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ELECTION 2020

Rep. Seth Moulton, a former U.S. Marine, follows Democratic stance on Mideast issues

By Jackson Richman

(JNS) U.S. Rep. Seth Moulton, 40, became the 20th Democrat to declare his candidacy for president in 2020, making the announcement on Monday, April 22.

The Massachusetts congressman and former U.S. Marine, who has been in the House of Representatives since 2015 and previously served four tours in Iraq, has kept with the mainstream Democratic stance on matters pertinent to the U.S.-Israel relationship.

In January, he tweeted: “On International Holocaust Remembrance Day, #WeRemember the 6 million Jewish victims of Nazi atrocities and the millions of others who were senselessly murdered. May their memories be a blessing and inspire us all to speak out against antisemitism and bigotry in all its forms.”

On the Iran deal: Military action, sanctions ‘leave us worse off’

Moulton, along with 149 other Democratic members of Congress, signed onto a letter to the Obama administration in 2015 that stated that preventing Iran from obtaining a nuclear bomb “is above politics,” and that the “stakes are too great, and the alternatives are too dire.”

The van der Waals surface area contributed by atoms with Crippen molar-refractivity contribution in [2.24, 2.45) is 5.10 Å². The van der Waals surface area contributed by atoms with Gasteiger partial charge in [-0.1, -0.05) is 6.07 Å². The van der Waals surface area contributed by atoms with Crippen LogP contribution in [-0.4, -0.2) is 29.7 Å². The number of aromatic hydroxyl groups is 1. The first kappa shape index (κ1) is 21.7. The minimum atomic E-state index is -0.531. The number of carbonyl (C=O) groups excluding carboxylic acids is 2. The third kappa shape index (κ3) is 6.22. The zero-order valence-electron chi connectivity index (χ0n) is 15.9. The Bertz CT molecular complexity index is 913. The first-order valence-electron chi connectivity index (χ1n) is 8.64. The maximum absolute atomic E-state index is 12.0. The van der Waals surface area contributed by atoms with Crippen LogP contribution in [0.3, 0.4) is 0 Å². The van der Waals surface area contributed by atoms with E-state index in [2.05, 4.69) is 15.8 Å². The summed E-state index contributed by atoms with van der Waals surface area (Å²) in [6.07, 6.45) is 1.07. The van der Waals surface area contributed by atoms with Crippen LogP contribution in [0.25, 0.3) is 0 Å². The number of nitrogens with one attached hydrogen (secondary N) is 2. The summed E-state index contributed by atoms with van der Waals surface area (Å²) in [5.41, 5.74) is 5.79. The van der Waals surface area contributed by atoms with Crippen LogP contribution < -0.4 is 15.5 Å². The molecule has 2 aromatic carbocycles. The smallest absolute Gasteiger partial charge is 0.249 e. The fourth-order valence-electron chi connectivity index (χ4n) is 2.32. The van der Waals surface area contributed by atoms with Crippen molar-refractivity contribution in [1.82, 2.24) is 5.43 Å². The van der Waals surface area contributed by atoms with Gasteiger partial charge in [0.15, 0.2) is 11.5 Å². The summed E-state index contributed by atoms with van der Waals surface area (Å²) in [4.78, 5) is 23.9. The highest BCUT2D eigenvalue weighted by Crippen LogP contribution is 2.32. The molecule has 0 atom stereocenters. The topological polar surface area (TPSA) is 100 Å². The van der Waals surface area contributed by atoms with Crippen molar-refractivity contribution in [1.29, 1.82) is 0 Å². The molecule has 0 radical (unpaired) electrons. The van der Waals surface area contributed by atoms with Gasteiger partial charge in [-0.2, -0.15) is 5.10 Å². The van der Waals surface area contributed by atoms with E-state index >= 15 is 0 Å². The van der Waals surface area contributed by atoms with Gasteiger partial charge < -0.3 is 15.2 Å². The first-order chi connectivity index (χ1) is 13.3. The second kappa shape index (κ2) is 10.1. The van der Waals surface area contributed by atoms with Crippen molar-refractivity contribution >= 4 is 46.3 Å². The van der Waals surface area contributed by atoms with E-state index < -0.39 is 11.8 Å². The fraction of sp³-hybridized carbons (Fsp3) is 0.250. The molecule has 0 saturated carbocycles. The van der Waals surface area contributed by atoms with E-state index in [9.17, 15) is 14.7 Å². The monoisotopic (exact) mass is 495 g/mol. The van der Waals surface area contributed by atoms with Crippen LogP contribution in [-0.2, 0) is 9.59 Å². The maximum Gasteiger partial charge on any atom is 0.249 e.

“If the United States were to abandon negotiations or cause their collapse, not only would we fail to peacefully prevent a nuclear-armed Iran, we would make that outcome more likely,” they continued. “The multilateral sanctions regime that brought Iran to the table would likely collapse, and the Iranian regime would likely decide to accelerate its nuclear program, unrestricted and unmonitored. Such developments could lead us to war.”

The following July, Moulton announced his support for the Iran nuclear deal.

“It is not a perfect deal, and it is easy to point out the many ways in which it could theoretically be stronger. That being said, it is by far the best viable option before us,” he said in a statement.

In January 2016, along with then-Rep. Reid Ribble (R-Wisc.), Moulton introduced the Iran Deal Implementation and Accountability Act to “ensure effective implementation of the Iran Nuclear Deal, reaffirm our relationship with Israel and counter destabilizing Iranian actions,” according to a statement released by their congressional offices.

He slammed President Trump for withdrawing the U.S. from the Iran deal in May 2018.